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> In my opinion it is not your place to be giving ANY "suggestions" unless they
> are requested.
> You're a technical writer, not an engineer, correct? Your job is to write
> documentation about what engineers design. It is not your job to design the UI.
> That is the engineer's job.
Normally, Andrew, you're mostly in the right forest, but this time you took the
wrong path. Waiting till asked is one strategy for getting useful information, or
for making a usability contribution to the overall software/hardware product, but
it's a passive solution and sometimes a technical writer is expected to make more
> Give the engineer what she asks for and let her chart her own course. If she
> designs a crappy UI - so be it. It is arrogant presumption to assume you can
> design an interface better than her. How will she learn if you butt in and
> tell her how to do her job? If you don't allow people to make mistakes they
> will never learn anything.
If that were true all the time, we'd have generations of kids who never made it to
adulthood because their parents didn't stop them from playing in traffic.
These days technical writers - and especially highly paid consultants - are more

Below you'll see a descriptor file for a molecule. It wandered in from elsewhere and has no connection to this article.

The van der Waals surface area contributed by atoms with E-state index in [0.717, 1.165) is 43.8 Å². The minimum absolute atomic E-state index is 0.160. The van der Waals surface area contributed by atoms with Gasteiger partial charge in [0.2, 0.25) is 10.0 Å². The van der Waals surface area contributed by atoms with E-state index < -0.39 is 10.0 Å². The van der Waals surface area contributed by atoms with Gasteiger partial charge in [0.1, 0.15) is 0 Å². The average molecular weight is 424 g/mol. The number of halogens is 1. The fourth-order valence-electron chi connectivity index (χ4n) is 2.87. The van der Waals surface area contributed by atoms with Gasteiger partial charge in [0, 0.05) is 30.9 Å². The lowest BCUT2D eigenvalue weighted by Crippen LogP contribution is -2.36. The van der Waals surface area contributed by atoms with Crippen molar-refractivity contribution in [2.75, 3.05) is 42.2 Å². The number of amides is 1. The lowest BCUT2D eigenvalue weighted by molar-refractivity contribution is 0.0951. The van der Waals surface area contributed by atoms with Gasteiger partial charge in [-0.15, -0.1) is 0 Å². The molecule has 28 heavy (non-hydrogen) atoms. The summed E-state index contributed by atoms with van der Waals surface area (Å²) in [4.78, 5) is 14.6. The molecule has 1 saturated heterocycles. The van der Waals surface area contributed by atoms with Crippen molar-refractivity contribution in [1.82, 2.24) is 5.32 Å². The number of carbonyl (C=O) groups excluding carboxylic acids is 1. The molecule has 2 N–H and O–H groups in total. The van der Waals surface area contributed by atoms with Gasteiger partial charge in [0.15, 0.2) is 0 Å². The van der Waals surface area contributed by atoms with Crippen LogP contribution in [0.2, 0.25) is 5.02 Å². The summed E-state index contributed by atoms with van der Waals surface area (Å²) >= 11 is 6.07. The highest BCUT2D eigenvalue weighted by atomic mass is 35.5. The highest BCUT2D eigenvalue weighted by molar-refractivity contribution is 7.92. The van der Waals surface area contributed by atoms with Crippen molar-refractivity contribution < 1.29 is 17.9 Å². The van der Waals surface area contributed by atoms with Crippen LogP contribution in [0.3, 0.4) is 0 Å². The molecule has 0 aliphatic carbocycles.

often expected to be part of a product team and to contribute their perspectives on
overall product design. More and more these days that includes user interface.
However there's a difference between barging in on an engineer and starting a
conversation by pointing out everything that's wrong with an interface, and making
more subtle, perhaps even manipulative, comments that let the engineer know that a
writer knows something about interfaces too. In other words, sometimes it's up to
the writer to create a conversational atmosphere where the engineer recognizes that
there's value in the contributions of a writer in this particular area.
> Moreover, you cannot criticize people's work until you earn their respect. You
> have to let them screw up first and then, when asked, help them to do better.
Most programmers, when asked to do a user interface, have already demonstrated to
themselves - and usually others - that they can't do everything perfectly and are
willing to ask for help. Some even ask for help before they begin - like asking
for marketing specifications or whatever passes for other people's ideas about what
ought to be there. Waiting till someone recognizes that they've screwed up can
take a long, long time and usually does a disservice to the rest of the team. As I
said before, there are subtle ways of offering your help.
> In my line of work, consulting, butting in on an engineer's work would be a
> easy way to get term'ed off a contract. If I was not hired to design a UI, then
> I am not going to act like I am. If the client wants to design a bad UI, they
> have that right. Likewise, if an engineer wants to build a crappy program, let
> them. Let their incompetence shine, then people will be begging for your help.
And in my line of work, consulting, I find that our clients are much more